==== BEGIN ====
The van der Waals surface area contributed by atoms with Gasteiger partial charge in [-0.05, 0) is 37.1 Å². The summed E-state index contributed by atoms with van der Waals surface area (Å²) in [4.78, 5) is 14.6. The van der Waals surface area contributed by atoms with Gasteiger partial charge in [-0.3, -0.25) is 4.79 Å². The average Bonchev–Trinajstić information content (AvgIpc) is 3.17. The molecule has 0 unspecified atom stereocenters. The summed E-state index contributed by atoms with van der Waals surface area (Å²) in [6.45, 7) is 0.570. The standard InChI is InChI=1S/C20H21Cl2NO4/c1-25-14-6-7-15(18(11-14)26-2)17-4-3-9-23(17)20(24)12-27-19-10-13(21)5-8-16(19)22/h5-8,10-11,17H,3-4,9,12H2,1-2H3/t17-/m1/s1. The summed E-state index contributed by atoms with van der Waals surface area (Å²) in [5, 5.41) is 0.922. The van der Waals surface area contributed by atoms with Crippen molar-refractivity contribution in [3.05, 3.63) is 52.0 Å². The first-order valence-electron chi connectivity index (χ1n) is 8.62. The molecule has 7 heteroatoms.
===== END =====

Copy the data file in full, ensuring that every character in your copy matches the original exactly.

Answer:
The van der Waals surface area contributed by atoms with Gasteiger partial charge in [-0.05, 0) is 37.1 Å². The summed E-state index contributed by atoms with van der Waals surface area (Å²) in [4.78, 5) is 14.6. The van der Waals surface area contributed by atoms with Gasteiger partial charge in [-0.3, -0.25) is 4.79 Å². The average Bonchev–Trinajstić information content (AvgIpc) is 3.17. The molecule has 0 unspecified atom stereocenters. The summed E-state index contributed by atoms with van der Waals surface area (Å²) in [6.45, 7) is 0.570. The standard InChI is InChI=1S/C20H21Cl2NO4/c1-25-14-6-7-15(18(11-14)26-2)17-4-3-9-23(17)20(24)12-27-19-10-13(21)5-8-16(19)22/h5-8,10-11,17H,3-4,9,12H2,1-2H3/t17-/m1/s1. The summed E-state index contributed by atoms with van der Waals surface area (Å²) in [5, 5.41) is 0.922. The van der Waals surface area contributed by atoms with Crippen molar-refractivity contribution in [3.05, 3.63) is 52.0 Å². The first-order valence-electron chi connectivity index (χ1n) is 8.62. The molecule has 7 heteroatoms.